WASHINGTON – The federal agency tasked with offering citizenship, green cards and visas to immigrants is planning to furlough about two-thirds of its workers at the end of the month after Congress failed to reach a deal on a coronavirus stimulus package.
U.S. Citizenship and Immigration Services notified about 13,400 of its 20,000 employees that they would be furloughed Aug. 30 because of budget shortfalls, which the agency hoped Congress would fill in its next relief package before negotiations stalled last week.
"In the past few months, USCIS has taken action to avert a fiscal crisis, including limiting spending to salary and mission-critical activities," an agency spokesperson said. "Without congressional intervention, USCIS will have to take drastic actions to keep the agency solvent."
The agency had asked Congress for $1.2 billion, and the money had been expected to come through its next coroanvirus relief package. But after about two weeks of negotiations, talks dissolved as Democrats and the White House blamed each other for the stalemate.
In the end, the president signed four executive orders trying to fill the gap on some stimulus programs, though they did not deal with immigration services. Questions remain over whether the orders will ultimately be successful in carrying out Trump's aims.
'We have to reach an agreement': Dems, White House still open to deal on COVID-19 relief despite Trump's orders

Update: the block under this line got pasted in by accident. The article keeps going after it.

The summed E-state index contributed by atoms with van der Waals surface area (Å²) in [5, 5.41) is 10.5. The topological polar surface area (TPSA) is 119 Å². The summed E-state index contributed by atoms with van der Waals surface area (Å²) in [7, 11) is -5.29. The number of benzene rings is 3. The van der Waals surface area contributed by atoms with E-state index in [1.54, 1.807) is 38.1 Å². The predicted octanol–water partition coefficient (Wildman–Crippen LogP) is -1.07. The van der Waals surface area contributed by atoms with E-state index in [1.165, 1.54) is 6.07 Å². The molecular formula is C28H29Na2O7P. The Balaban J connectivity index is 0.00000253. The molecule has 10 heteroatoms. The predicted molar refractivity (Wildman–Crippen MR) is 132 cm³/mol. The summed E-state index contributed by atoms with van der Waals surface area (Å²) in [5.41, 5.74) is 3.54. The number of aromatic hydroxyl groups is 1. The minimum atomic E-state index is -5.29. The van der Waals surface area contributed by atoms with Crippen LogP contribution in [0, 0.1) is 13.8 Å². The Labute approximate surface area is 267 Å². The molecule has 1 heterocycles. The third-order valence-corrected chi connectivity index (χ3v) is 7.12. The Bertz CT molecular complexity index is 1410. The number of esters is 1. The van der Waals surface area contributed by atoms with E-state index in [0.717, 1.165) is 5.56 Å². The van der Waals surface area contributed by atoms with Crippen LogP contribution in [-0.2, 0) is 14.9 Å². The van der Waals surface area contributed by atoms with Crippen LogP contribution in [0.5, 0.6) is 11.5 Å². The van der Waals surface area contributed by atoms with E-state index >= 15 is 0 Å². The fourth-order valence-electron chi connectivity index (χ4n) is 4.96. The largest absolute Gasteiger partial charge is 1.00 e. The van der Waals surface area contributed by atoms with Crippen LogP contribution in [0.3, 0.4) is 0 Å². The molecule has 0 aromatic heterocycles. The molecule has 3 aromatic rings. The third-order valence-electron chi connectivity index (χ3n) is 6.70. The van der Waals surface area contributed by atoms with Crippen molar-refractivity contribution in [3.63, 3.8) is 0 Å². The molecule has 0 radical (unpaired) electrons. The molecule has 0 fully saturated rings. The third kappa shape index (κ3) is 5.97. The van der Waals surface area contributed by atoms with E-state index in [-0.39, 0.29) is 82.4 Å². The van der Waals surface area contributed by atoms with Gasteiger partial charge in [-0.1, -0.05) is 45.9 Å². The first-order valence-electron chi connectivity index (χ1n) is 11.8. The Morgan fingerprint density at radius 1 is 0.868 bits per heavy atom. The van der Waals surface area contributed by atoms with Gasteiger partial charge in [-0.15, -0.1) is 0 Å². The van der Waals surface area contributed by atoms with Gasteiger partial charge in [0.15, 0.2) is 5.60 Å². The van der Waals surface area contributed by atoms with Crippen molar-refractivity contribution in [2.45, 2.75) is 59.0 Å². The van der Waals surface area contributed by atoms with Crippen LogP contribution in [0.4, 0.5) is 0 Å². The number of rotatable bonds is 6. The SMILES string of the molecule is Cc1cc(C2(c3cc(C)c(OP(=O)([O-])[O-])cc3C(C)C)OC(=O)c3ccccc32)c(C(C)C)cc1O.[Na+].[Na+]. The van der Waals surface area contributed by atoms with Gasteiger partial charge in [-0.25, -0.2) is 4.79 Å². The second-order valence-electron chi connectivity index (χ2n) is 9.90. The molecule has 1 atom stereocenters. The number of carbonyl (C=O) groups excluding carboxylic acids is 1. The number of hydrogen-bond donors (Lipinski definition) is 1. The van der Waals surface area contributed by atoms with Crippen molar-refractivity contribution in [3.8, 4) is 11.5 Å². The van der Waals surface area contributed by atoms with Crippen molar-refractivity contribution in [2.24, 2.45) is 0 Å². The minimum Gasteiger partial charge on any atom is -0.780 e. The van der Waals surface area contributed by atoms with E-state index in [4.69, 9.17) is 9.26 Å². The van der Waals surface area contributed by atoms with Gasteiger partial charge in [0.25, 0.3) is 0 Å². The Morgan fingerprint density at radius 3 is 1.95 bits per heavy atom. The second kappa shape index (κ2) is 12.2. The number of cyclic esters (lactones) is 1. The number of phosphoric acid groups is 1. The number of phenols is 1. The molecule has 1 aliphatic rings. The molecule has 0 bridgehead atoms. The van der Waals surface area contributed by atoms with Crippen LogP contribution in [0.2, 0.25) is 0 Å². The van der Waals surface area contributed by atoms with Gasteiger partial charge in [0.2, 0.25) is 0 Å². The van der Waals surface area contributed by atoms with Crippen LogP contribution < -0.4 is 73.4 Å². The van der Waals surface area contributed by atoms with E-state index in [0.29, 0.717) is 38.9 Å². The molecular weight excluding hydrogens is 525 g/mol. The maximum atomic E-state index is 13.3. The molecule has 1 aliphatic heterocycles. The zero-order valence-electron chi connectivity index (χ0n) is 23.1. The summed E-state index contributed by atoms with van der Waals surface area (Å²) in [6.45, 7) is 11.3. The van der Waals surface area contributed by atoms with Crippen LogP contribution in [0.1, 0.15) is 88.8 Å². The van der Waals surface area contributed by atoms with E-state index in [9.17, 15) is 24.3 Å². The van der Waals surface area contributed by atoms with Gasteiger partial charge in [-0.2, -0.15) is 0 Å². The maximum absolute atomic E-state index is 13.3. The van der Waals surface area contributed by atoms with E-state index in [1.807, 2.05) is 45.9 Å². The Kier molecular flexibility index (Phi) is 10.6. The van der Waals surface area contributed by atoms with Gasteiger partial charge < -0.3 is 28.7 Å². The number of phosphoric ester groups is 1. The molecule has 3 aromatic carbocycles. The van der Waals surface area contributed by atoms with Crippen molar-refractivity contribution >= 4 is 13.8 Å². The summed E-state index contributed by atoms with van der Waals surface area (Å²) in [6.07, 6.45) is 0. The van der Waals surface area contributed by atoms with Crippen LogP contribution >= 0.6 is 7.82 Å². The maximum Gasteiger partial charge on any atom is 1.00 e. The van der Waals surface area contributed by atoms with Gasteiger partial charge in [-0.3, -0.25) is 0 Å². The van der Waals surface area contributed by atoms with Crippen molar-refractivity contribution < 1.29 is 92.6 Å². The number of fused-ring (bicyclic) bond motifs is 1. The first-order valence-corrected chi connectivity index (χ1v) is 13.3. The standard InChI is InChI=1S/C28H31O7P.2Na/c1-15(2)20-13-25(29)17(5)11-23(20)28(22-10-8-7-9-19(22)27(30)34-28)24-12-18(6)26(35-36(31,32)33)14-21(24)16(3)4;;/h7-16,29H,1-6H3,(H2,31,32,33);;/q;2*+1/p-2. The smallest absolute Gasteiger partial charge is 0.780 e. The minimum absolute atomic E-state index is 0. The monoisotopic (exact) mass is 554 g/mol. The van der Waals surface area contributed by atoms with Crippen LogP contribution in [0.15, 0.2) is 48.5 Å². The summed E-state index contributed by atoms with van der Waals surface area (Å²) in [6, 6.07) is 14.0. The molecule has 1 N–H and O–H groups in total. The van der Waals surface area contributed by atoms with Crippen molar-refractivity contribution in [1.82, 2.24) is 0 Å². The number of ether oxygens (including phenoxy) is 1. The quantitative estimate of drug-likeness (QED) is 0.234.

The agency, which is under the Department of Homeland Security, is funded by money it makes from fees. But the number of petitions seeking entry into the U.S have decreased over the past three years under Trump, whose hard line on immigration has been a central theme of his presidency. The president and his administration has made the process more rigorous for those seeking entry to the U.S.
As a result of the pandemic, the president had set new orders that barred entry into the U.S. by foreigners, including a halt on green cards. The agency said the pandemic also led to a dramatic decline in revenue. To make it up, the agency has weighed fee increases for applications, tabs that would be picked up by immigrants seeking entry.
CNN notes the number of petitions from immigrants between fiscal years 2017 and 2019 decreased by 900,000, and those decreases were largely the result of changes from the administration.
Congressional Democrats have railed against the agency's plans to furlough workers, with some saying any additional money allotted for USCIS should have strings attached, a proposal that would almost certainly lead to a partisan debate.
A group of 15 Democratic senators wrote to Senate leaders in mid-July asking that certain restrictions be placed on the agency if more money is given. Those include: prohibiting the agency from using such funds for enforcement against immigrants and requiring the agency to offer remote naturalization ceremonies amid the pandemic.
"We must act now to protect USCIS public servants, who have already begun to receive furlough notices, and are facing the reality of unemployment in a time of economic insecurity caused by the global pandemic," the letter reads. "It is important for their livelihood, but also for the livelihood of the communities they serve."
This article originally appeared on USA TODAY: COVID-19 stimulus deal: US immigration services plans furloughs